- Contract Packaging
- Leaders in Packaging
Article | March 31, 2004
Film-laminated cartons deliver for P&G (sidebar)
Adhesive vital to converters
For the converters this change was revolutionary far more than simply exchanging gravure lacquering for a film lamination. In fact film laminating to paperboard had not been done before at the two Smurfit-Stone plants that supply P&G.
“We’ve added some steps in our converting plants to produce this carton” says Mike Laurianti Smurfit’s national accounts manager for P&G. One of those steps was the introduction of electron-beam curing of the adhesive lamination.
Because the process laminates a clear film over a gravure-printed paperboard the adhesive had to not only create a strong bond it also had to be transparent so the printed graphics would be enhanced. So says Laurianti there was a lot of testing and trials. Finally Northwest Coatings developed a specific formulation for this application.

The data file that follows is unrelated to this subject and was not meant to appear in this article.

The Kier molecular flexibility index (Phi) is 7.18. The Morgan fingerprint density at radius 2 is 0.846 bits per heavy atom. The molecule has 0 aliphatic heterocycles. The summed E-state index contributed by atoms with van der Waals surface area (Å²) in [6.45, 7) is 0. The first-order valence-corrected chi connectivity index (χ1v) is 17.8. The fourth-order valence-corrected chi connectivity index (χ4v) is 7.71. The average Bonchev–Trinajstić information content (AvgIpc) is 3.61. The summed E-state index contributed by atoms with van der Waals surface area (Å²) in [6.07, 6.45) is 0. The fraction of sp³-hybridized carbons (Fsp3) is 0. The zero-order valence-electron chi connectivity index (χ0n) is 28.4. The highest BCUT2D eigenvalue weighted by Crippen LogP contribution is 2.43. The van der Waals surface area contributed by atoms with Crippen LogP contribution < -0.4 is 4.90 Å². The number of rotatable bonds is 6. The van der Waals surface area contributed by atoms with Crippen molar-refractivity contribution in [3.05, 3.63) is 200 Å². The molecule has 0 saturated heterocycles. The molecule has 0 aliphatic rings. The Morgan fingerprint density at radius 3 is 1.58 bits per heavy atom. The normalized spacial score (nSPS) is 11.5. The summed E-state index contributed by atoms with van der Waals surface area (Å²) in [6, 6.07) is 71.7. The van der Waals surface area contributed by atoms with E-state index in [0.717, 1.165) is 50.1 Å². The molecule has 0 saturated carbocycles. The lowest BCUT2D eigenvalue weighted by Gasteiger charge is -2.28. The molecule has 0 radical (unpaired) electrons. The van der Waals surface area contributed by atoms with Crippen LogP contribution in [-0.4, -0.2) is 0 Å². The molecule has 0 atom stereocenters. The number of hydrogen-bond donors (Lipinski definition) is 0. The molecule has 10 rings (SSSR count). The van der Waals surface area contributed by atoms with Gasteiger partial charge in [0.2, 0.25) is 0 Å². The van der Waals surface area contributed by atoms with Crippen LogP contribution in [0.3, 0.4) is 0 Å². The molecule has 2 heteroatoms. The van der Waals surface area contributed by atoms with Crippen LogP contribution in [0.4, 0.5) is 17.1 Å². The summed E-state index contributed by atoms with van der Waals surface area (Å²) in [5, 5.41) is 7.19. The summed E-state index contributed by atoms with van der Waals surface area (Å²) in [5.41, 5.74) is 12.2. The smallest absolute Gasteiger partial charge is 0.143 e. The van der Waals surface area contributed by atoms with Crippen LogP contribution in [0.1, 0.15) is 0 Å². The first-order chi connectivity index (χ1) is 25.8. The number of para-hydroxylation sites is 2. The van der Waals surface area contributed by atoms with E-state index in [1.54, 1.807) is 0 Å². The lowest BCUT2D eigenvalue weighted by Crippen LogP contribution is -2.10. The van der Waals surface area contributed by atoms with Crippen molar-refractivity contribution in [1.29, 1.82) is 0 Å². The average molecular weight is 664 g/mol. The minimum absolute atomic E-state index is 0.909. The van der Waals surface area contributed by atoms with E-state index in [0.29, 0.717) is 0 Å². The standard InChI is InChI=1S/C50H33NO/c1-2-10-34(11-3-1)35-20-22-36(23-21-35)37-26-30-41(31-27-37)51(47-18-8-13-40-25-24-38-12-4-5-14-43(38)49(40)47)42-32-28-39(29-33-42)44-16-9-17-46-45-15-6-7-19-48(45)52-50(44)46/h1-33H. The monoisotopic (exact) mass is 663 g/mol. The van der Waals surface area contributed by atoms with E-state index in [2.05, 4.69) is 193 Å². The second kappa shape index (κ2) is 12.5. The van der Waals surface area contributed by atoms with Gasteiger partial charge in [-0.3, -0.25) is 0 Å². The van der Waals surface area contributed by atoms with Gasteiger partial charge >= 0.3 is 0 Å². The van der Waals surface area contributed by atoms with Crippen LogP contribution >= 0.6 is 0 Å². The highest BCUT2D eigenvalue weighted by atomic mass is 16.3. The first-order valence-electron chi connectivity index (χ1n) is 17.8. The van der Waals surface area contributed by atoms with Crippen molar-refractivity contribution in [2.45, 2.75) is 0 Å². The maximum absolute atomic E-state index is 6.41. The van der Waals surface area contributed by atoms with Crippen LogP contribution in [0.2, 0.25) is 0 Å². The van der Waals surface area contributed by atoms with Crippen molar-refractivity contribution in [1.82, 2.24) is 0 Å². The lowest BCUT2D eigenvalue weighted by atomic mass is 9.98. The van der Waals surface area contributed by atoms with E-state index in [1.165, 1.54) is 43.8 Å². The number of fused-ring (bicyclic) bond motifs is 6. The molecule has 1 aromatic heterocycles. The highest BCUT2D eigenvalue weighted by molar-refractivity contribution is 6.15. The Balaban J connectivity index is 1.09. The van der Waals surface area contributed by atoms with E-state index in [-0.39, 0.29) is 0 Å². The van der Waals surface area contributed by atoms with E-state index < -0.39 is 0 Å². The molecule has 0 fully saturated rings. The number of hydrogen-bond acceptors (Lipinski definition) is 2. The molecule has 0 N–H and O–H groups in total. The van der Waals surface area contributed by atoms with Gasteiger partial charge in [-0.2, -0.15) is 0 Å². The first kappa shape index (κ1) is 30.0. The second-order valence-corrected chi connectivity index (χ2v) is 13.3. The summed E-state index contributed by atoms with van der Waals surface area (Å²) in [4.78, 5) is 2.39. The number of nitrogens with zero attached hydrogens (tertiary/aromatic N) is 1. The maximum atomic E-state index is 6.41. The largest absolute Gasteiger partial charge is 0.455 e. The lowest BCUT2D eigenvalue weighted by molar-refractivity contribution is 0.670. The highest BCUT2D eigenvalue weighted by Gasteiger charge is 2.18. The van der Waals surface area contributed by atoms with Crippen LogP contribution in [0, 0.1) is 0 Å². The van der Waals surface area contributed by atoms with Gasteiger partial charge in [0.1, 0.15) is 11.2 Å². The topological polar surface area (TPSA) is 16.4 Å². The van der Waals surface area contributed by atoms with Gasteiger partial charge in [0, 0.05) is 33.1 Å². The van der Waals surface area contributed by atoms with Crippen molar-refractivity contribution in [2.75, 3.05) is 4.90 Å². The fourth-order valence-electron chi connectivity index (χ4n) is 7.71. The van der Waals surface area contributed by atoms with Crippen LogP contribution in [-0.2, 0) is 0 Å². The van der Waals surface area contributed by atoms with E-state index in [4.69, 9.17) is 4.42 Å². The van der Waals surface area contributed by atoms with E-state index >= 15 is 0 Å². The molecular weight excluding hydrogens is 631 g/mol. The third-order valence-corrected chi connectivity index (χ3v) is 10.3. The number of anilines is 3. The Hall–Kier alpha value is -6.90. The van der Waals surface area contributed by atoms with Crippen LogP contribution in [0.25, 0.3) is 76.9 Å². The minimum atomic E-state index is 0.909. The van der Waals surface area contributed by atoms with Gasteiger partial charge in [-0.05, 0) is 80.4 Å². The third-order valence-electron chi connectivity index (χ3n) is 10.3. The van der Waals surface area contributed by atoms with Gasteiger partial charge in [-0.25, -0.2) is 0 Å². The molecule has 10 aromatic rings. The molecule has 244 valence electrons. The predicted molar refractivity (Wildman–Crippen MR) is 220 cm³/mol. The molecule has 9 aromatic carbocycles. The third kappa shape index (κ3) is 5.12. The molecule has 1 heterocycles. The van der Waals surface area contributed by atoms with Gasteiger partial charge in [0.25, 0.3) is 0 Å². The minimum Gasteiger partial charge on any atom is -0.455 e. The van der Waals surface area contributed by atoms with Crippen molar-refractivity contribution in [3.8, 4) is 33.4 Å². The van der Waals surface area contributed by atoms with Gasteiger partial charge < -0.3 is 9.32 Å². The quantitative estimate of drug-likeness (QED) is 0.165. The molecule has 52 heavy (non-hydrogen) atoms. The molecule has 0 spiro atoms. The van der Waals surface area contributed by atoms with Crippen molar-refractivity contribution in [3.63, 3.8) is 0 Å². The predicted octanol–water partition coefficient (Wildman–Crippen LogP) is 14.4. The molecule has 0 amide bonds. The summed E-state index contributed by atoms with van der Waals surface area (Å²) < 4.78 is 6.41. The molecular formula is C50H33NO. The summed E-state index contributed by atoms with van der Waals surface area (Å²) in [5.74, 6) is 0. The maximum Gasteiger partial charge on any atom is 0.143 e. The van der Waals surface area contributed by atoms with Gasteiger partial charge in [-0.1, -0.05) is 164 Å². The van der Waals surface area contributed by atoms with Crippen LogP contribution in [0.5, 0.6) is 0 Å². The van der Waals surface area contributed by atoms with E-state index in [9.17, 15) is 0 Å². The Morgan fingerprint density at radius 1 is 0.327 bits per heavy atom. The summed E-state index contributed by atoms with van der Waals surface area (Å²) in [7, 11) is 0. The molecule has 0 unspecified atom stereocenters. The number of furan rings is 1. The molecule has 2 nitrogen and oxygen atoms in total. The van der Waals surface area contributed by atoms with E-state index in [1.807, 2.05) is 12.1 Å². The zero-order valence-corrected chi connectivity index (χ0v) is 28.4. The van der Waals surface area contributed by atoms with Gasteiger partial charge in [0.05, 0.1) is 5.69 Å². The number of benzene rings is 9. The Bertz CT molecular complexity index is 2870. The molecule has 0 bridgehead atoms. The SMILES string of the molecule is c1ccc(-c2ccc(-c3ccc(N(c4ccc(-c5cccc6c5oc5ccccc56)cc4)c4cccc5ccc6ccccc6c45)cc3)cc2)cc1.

That wasn’t the last change in making good bonds. At the folder/gluer stage where Smurfit adds the manufacturer’s sideseam “we’re using flame treating to assist in getting a good mechanical bond” Laurianti points out. Smurfit declined to be more specific about its processes or press sizes. “We’d prefer to leave that to our competitors’ imaginations” Laurianti said.
The GRX film’s acrylic coating is largely responsible for the higher gloss says Bill Minnich of AET Films. Laurianti says the gloss level has improved by 60% or more compared with the press-applied varnish but he points out that the surface is more vulnerable to scratching or marking. “Our plants developed some handling techniques specific to this material” Laurianti adds.
Related Sponsored Content
E-Book Special Report
Total Cost of Ownership
Sign up to receive timely updates from our editors and download this E-Book Special Report to learn how to calculate the true Total Cost of Ownership (TCO) of your packaging machinery.